Important Stages of the Business Cycle

Stage I - Development:

Determining the business that you plan to create. What will it cost to bring this business to life? How much research have you contributed to your business and what value does it have? Is there a need for your product or service?
How many competitors are there? Know the best ones.

Stage II - Business Establishment

Considerations: Sole Proprietorship, LLC, Incorporation.
Where do you plan to establish your incorporation in Delaware (for better taxes) or Nevada?
For liability reason LLC looks more favorable. DBA (doing business as) what type - retailer, service or distributor. Fabricator, Manufacturer, Jobber. The accounting of your business has to be done with a weekly wrap upthen monthly for quarterly returns for taxes. Then at the end of the year your full yearly earnings in most cases a business can only show negative returns for a limited amount of time. If you plan to Incorporate a name for your business and website with photos of products or a listing of the services this should also be a consideration for stages 1 and 3 of the Business Cycle and continued to stage 4 for growth.

Stage III - Start up

As mentioned in the development stage of a business what is the cost for start up considerations? To mention a few: office space, office equipment, consumables, staff and utilities.

Stage IV - Business Growth

Allow time for growth most business depending if it is a product or service takes about five years (in most cases) to grow. Once your business begins receiving revenue for the service or product then you have to offset it with the overhead. This has to be a continued cycle of revenue then with expenditures you may be in the negative in the beginning but this normal growth pains. Then, as your business continues to grow your goal is to have your revenue meet your cash expenditure or pay outs. This is when it becomes a steady coverage. As your business grows in business then the initial investment is returned and captured then you are on the positive side where your revenue exceeds your daily, weekly, or monthly expenses. At this time, you determine a percentage to save for growth and expansion, or to use for unexpected business expenses, such as added equipment or staff, then repay it to your business fund with interest.

Stage V - Business Expansion

Depending on your growth process, and the time it takes from going to start up red to black and meeting all your expenditures is when you make the decision for expansion. Once you make more than you spend, you’re in the green (the good stage). This is when you allow a percentage of your excess revenue to expand. Considerations at this time is to determine what expansion is needed and or development. Once you show a constant growth in income and you have determined the cost of your expansion needs without affecting the normal business flow, this would be the best time for consideration.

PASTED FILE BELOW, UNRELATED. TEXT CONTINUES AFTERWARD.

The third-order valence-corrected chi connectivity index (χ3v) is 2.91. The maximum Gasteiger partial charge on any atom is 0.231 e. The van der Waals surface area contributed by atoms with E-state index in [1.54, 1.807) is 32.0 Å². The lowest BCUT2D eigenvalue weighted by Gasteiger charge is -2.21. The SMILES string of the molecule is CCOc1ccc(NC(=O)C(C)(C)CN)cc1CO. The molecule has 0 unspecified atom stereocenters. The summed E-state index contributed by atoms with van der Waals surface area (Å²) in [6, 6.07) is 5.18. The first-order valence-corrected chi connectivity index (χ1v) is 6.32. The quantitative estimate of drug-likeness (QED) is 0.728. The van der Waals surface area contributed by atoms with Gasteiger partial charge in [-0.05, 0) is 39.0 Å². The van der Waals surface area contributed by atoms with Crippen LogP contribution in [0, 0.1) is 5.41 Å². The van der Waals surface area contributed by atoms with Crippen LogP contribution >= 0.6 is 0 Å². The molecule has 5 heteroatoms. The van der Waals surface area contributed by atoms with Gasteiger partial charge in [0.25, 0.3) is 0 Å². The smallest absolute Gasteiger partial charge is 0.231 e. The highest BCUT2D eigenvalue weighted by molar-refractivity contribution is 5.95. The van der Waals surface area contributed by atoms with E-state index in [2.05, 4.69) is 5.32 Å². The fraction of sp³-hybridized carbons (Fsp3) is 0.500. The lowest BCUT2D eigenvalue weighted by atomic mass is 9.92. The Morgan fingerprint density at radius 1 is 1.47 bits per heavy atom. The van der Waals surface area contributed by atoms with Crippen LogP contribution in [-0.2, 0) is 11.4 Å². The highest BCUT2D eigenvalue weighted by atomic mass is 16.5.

Stage VI - Business Maturity


I would consider this your last business cycle stage maturity. This is when all your needs are met from the start up stage (the infant stage) of the business to the state of maturity towards growth achieved is in process. This is when you have established your business as a service or the product has been accepted in the industry, you are maintaining your steady customers, and creating new customers.

Maturity of a Business is dedicated to hard work and takes time to accomplish. To reach this point, all stages of the business cycle need to be taken into consideration. The time constraints are usually tested by trial and error, which is why it's very important to do your homework in the early stages of business. Your initial contribution and consideration of your business will have a higher chance for success.

At this point you can weigh the time it took to achieve your goal but never lose sight of your Finish line.


In conclusion:


The goals of achievement will be difficult for each business entrepreneur in the start. Goals can be set for each business cycle and can be individually determined. For example let’s say that you have the capital and experience for a product or service that you would like to begin. You can make your goals aggressive, intermediate, or as you allow to contribute. Be honest with your goals on how much time are you willing to contribute, and how much of your savings are you willing to invest. Is your new business well thought out or just being hopeful it will all work out?

Many businesses have traveled the paved roads with the intentions to succeed.Your goals need to be written out allowing yourself time to review each area.Establish your goals with a start and finish date, or if you have to, establish them to determine the reason, and reset your goals. Make a scale to get to the finish line If you are at 0 % when you start, at what percentage do you want to accomplish by what date for each percentage (10 %, 20 % etc)?

What you are willing to invest your time or your money? In most cases, both. Your time is priceless, but if you utilize this time wisely you can ultimately achieve your goals by reviewing each business stage. Remember to set realistic goals. If they are not obtained you need to step back and huddle to determine the reason why they are not being achieved to reset them until you create a winning plan.

Then you can weigh the time it took to achieve your goal but never lose sight of your finish line because in business you sometimes have to move back 20 yards and kick to make that field goal.